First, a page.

The board approved the contract settlement at its Jan. 21 meeting. It includes a 2.95 percent salary increase for union employees, below the county’s average of roughly 3.2 percent.
“We reached an agreement on things such as salary, health benefits and working conditions for the staff,” said Kevin McCloy, BOE negotiations committee chairman. “As far as specifics, it’s available on the district’s website so one could look it up.”
TEA Co-President Tom Crilley commended the board and union for working diligently, meeting after meeting, to settle on a contract beneficial to both sides. The contract’s term is July 1, 2019 to June 30, 2021.
A union focus in the contract was health benefits, with the understanding staffers would retain coverage but should keep in mind the board’s constraints with the budget and state funding cuts.
“Everyone is now able to look at their contracts and see where they are or will be and be able to plan for their lives,” Crilley promised. “It’ll be easier for them to plan those financial decisions.”
As contract issues came and went, Crilley wanted to create an ad-hoc committee between the board, union, administrators and members of the public to answer questions about the district’s consolidation effort. Hopes are that students are not negatively affected by any steps in the process, one that should remain as transparent as possible.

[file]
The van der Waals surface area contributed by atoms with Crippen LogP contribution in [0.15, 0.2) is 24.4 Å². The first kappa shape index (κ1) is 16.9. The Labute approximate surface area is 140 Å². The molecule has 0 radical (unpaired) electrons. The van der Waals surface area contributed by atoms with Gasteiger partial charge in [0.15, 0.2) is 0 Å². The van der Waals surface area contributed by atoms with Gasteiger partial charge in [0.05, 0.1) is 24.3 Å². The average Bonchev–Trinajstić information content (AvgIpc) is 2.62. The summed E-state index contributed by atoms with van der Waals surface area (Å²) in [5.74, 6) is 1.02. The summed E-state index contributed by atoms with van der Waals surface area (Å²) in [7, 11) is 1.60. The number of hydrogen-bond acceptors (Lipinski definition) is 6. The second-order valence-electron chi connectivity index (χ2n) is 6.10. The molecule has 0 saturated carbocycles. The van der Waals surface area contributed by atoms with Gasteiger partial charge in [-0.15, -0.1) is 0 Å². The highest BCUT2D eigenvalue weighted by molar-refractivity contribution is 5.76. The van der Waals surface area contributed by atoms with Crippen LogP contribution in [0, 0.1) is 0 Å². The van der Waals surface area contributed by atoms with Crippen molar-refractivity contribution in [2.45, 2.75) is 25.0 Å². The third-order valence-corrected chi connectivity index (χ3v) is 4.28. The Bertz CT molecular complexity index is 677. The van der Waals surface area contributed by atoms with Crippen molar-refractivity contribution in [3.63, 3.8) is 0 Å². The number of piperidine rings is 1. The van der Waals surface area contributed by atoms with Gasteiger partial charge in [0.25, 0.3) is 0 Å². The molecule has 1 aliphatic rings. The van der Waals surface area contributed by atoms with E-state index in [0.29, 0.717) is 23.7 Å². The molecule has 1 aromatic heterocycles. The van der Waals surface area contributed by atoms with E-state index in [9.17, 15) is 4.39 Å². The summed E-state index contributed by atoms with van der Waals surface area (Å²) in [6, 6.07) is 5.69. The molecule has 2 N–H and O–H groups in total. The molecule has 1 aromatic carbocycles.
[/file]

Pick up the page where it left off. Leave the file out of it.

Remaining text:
In an email sent to the board of education and provided to The Sun, TEA co-presidents Julie Toone and Crilley noted the choices the board has to make to keep schools operating. They expressed confidence that a collaborative, transparent plan would address the financial issues and keep everyone informed.
“This committee can bring to light many additional questions and, having the stakeholders present, will allow everyone to hear the answers,” the email said in part. “Additionally, having the staff and community involved in the decision-making process will allow whatever decisions being made (to) be supported and explained appropriately.”
Crilley stressed any action the union takes to raise awareness about the contract should be outside of students’ purview. But he acknowledged that some learned of the contract talks through adult discussions.
“They should remain removed,” Crilley stated. “No board, community or union member should be discussing the contract. If I’m aware of it, my people will be talked to and we’ll make sure that we’re all on the same page that kids are not affected by this.”
While the next contract isn’t due until 2021, both Crilley and McCloy aim to start negotiations at least six months prior to the expiration to provide a smooth transition from one agreement to the next.
“I’m very happy to have reached an agreement between the association and the board,” McCloy reiterated. “I think it will now allow us to move forward collaboratively with all of the changes coming to the district.”
“We’re ready to go and the staff has a weight off of their shoulders to know and understand where they are,” Crilley commented. “It’s one worry they can leave outside and unplug from the classroom.”